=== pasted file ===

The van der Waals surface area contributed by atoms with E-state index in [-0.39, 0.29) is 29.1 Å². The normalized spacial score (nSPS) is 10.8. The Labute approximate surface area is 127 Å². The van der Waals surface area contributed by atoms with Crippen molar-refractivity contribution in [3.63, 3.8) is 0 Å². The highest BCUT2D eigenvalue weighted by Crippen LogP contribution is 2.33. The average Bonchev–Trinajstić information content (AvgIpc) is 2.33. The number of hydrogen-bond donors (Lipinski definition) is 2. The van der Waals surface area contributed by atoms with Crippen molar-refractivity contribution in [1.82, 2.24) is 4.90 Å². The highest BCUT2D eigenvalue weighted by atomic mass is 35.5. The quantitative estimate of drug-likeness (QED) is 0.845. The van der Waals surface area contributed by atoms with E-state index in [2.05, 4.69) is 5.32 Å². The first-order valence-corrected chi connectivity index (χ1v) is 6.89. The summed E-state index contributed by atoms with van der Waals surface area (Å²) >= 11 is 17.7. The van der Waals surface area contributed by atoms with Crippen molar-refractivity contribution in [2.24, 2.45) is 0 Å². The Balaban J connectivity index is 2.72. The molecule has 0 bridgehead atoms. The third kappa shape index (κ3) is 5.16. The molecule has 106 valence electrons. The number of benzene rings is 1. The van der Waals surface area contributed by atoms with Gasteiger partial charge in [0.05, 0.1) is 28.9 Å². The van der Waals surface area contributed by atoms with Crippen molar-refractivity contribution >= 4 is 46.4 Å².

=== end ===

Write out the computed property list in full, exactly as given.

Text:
The van der Waals surface area contributed by atoms with E-state index in [-0.39, 0.29) is 29.1 Å². The normalized spacial score (nSPS) is 10.8. The Labute approximate surface area is 127 Å². The van der Waals surface area contributed by atoms with Crippen molar-refractivity contribution in [3.63, 3.8) is 0 Å². The highest BCUT2D eigenvalue weighted by Crippen LogP contribution is 2.33. The average Bonchev–Trinajstić information content (AvgIpc) is 2.33. The number of hydrogen-bond donors (Lipinski definition) is 2. The van der Waals surface area contributed by atoms with Crippen molar-refractivity contribution in [1.82, 2.24) is 4.90 Å². The highest BCUT2D eigenvalue weighted by atomic mass is 35.5. The quantitative estimate of drug-likeness (QED) is 0.845. The van der Waals surface area contributed by atoms with E-state index in [2.05, 4.69) is 5.32 Å². The first-order valence-corrected chi connectivity index (χ1v) is 6.89. The summed E-state index contributed by atoms with van der Waals surface area (Å²) >= 11 is 17.7. The van der Waals surface area contributed by atoms with Crippen molar-refractivity contribution in [2.24, 2.45) is 0 Å². The Balaban J connectivity index is 2.72. The molecule has 0 bridgehead atoms. The third kappa shape index (κ3) is 5.16. The molecule has 106 valence electrons. The number of benzene rings is 1. The van der Waals surface area contributed by atoms with Gasteiger partial charge in [0.05, 0.1) is 28.9 Å². The van der Waals surface area contributed by atoms with Crippen molar-refractivity contribution >= 4 is 46.4 Å².